“The role of the U.S. military in domestic U.S. law enforcement is limited by law. It must not be used in violation of those limits, and I see little evidence that President Trump understands this fundamental premise,” Smith wrote.
“I remain gravely concerned about President Trump’s seemingly autocratic rule and how it affects the judgement of our military leadership,” he added, calling on Esper and Milley to testify before the Armed Services Committee “to explain this domestic engagement to the American people.”
In a memo obtained by CBS, Milley wrote on Wednesday that the National Guard “is operating under the authority of state governors” and instructed the officers of each branch of the military to “remind all of our troops and leaders that we will uphold the values of our nation, and operate consistent with national laws and our own high standards of conduct at all times.”
According to reporting from Axios published on Wednesday, Esper and Milley are “in talks to testify” before the House Armed Services Committee about Trump’s threats to federalize forces and respond to protests.
Rep. Ruben Gallego (D-Ariz.) sent a shorter message to Milley, a letter simply reading, “Do you intend to obey illegal orders from the President?”. Milley said during his confirmation hearing last July that he would “not be intimidated into making stupid decisions,” by Trump and would provide the best military advice “regardless of the consequences to himself.”
“I worked with General Milley at the Pentagon and I hope he’s thinking seriously about the moral and ethical issues surrounding his role in the coming days,” Rep. Elissa Slotkin (D-Mich.) also noted in a Monday tweet.
Multiple governors have pushed back on Trump’s threat to deploy the military. Washington Gov. Jay Inslee wrote in a statement that, “Our country is defined by our collective character and democratic ideals, not by reactionary calls for division and not by threatening Americans with their own military."
Other officials have already criticized the existing protest response for being too militarized, including Sen. Brian Schatz (D-Hawaii), who called for the ending of a program that supplies excess military equipment to civilian law enforcement agencies.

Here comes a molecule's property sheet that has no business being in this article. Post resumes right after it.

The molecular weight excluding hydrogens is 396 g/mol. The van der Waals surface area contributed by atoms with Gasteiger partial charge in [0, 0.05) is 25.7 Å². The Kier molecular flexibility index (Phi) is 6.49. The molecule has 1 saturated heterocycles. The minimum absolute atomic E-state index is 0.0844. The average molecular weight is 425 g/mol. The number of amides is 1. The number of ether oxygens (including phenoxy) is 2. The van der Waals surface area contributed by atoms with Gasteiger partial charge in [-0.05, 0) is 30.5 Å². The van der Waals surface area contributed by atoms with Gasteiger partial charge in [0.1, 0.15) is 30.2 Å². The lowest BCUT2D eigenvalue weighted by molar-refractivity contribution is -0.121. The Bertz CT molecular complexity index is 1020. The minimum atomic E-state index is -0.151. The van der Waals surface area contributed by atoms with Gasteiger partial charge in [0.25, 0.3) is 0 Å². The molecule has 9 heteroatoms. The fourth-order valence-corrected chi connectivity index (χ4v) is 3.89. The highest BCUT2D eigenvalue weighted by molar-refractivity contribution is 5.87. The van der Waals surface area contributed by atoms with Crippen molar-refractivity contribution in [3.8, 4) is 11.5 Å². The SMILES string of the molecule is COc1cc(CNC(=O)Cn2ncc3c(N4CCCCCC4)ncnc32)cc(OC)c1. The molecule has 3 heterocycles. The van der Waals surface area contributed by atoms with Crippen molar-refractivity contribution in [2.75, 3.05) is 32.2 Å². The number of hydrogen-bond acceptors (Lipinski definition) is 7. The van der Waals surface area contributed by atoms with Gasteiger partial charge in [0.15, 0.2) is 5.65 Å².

A 2018 study published by University Assistant Professor of Politics and Public Affairs Jonathan Mummolo found that militarized policing “is ineffective in decreasing crime and protecting police, and may actually weaken the public’s image of police.” This study also found that “militarized police units are more often deployed in communities of color.”
In a statement to The Daily Princetonian, Students for Prison Education and Reform (SPEAR) co-president Masha Miura ’21 wrote that she sees the calls for tougher crackdowns in the face of protests “that are themselves about police violence/state-sanctioned violence” as “directly contradictory.”
The President has also called for 10-year prison sentences for protestors, something Miura considered “disgusting, especially considering the disproportionate arrests of Black protesters and the long, multi-generational detriment mass incarceration has caused in Black communities.”
“The calls made by Trump and other officials for more enforcement highlights how Black people, and people of color more broadly remain unheard and their demands ignored. It is an incomprehensible disconnect to demand the presence of more officers during protests when the protests are about the oppressive nature of the police!” she wrote.
During a peaceful protest in Princeton on Tuesday, Witherspoon Street Presbyterian Church Reverend Lukata Mjumbe expressed a similar sentiment about the militarized nature of the response to protests thus far, saying there is “a difference between keeping the peace and making the peace.”
“You keep peace with riot shields. You keep peace with armored cars that the Mercer County Commission has purchased … You keep peace with guns. You keep peace with bullets. You keep peace with curfews. You keep peace by holding people down,” Mjumbe said. “But when we make peace, it means we all come together.”